learning to love the co-op

I shamefully admit I am really late to joining my local co-op. It's not that I never shopped there--and I was briefly a member of a struggling smaller co-op before it closed--it's just that I never felt like I went there enough to benefit from joining.

But, times change, and since I'm trying to support smaller and local business when I can,  joining Willy Street was one of the small steps I took in in this goal.  At the heart, I am a non-shopper, and I hate going to multiple stores to get everything I need.  Now that doesn't mean I hit the super-walmart, but it does mean I tend go to a larger, semi-local/semi-worker owned grocery, that has sundries such as toilet paper and bandaids and vinegar.  And yes, the co-op has many of these things, but I honestly can't afford to do all my shopping there.

Over the summer, I learned to love the side trips, and found the convenience of having local items like cheese and potatoes available on non-market days.   I also love their transparency in labeling, their bulk bins, and that they give a discount if you ride your bike.  I was happy this week to get their annual report, which noted that members contributed more than $180,000 to local charities this year (via a register donation program).  The idea of getting a statement of finances is enlightening in itself, and reinforces that I am a part-owner, not just a shopper. 

Its not all roses, I've had some customer service snafus (but that happens everywhere), and I admit to feeling at times a bit of the elitism/smugness that can be a criticism of such shops (Whole Foods, anyone?).  But at the end of the day, I'd rather get an enthusiastic lecture on kombucha than have a grey-faced stranger turn to me in the aisle and say "Don't you wish you never had to eat at ALL?" (This actually happened to me!  I was too stunned to reply...)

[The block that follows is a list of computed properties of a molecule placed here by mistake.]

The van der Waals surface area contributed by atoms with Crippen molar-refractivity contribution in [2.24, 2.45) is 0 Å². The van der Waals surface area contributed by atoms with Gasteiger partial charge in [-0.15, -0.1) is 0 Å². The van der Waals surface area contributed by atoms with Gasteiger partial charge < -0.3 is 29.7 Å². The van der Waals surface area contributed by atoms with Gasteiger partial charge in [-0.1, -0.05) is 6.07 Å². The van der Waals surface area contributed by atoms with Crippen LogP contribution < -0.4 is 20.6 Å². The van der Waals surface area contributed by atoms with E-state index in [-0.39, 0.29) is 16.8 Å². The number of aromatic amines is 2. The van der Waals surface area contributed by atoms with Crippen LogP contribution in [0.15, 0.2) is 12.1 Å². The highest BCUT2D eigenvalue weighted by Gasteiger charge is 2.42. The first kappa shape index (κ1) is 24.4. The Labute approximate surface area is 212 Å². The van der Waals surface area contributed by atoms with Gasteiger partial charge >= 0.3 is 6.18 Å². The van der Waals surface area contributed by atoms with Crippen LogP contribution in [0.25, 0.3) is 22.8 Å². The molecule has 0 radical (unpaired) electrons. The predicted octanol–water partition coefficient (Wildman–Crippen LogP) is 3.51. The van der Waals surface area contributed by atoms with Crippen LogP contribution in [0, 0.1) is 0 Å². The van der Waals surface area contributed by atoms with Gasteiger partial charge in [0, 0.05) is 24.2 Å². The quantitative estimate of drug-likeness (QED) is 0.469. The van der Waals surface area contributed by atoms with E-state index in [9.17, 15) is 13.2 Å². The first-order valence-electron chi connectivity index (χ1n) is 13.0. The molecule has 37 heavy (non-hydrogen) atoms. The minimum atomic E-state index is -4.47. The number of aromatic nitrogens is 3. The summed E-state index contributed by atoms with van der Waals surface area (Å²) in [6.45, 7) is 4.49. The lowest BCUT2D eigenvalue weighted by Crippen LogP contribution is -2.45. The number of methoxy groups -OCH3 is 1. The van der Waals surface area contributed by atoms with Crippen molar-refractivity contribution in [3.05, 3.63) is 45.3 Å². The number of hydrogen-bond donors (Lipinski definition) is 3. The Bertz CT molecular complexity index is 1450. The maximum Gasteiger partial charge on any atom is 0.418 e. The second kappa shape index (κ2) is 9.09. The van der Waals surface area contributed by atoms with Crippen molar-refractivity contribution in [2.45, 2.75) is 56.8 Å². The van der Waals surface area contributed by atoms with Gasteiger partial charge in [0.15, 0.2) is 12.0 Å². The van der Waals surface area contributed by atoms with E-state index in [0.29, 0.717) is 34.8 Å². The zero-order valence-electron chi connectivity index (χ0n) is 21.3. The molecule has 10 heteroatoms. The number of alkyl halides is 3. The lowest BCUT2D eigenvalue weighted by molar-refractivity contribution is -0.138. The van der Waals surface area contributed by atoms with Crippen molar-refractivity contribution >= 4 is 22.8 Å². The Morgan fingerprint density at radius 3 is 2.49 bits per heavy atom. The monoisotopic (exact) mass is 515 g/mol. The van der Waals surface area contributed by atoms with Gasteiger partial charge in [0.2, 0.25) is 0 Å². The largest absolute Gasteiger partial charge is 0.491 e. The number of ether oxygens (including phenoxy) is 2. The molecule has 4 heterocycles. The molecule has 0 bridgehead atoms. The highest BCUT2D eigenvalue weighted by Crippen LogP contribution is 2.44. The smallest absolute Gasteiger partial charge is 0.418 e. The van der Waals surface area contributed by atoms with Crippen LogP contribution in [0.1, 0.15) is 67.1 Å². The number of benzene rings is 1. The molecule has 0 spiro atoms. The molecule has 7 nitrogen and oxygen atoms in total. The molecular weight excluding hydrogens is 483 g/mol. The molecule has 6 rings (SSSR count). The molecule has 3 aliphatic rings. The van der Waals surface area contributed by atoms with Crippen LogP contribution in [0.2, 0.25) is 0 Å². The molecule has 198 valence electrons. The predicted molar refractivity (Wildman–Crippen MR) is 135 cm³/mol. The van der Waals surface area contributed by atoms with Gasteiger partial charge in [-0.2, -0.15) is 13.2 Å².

This past week or so I have been reading Trout Caviar's excellent book (of the same name), much of which is about wild foods of Wisconsin and Minnesota.  It fits in this discussion because he talks a bit about foraging in your own food-shed, helpfully including your own backyard AND your local businesses and markets.  While I might not currently be much of a wild foods forager, I could relate to the idea of how your habits change along with your growth as a cook, gardener, or more thoughtful consumer.  It's about having your eyes opened to what's available, whether it's an apple tree growing at the edge of a golf course, a cheese shop off the highway on your way to a camp-out, or a co-op a short detour from your usual bike route home. 

Related Articles


  1. Oh, gosh, I have to giggle a bit because... do you remember how I asked about Willy St Coop at the brunch? I joined the following week. Since I'm NW of the city, Willy West is the perfect location for me. Shopping there makes me feel good. Another bonus? My now-adult daughter said, "I want to work here."


    1. Well, I'm glad I'm not the only late-adopter! I can totally see the appeal of a young-adult working there, the hip factor is high ;)


I'd love to hear from you. I have moderation on for older posts, but as long as you're not spam I'll publish it shortly, thanks!

Powered by Blogger.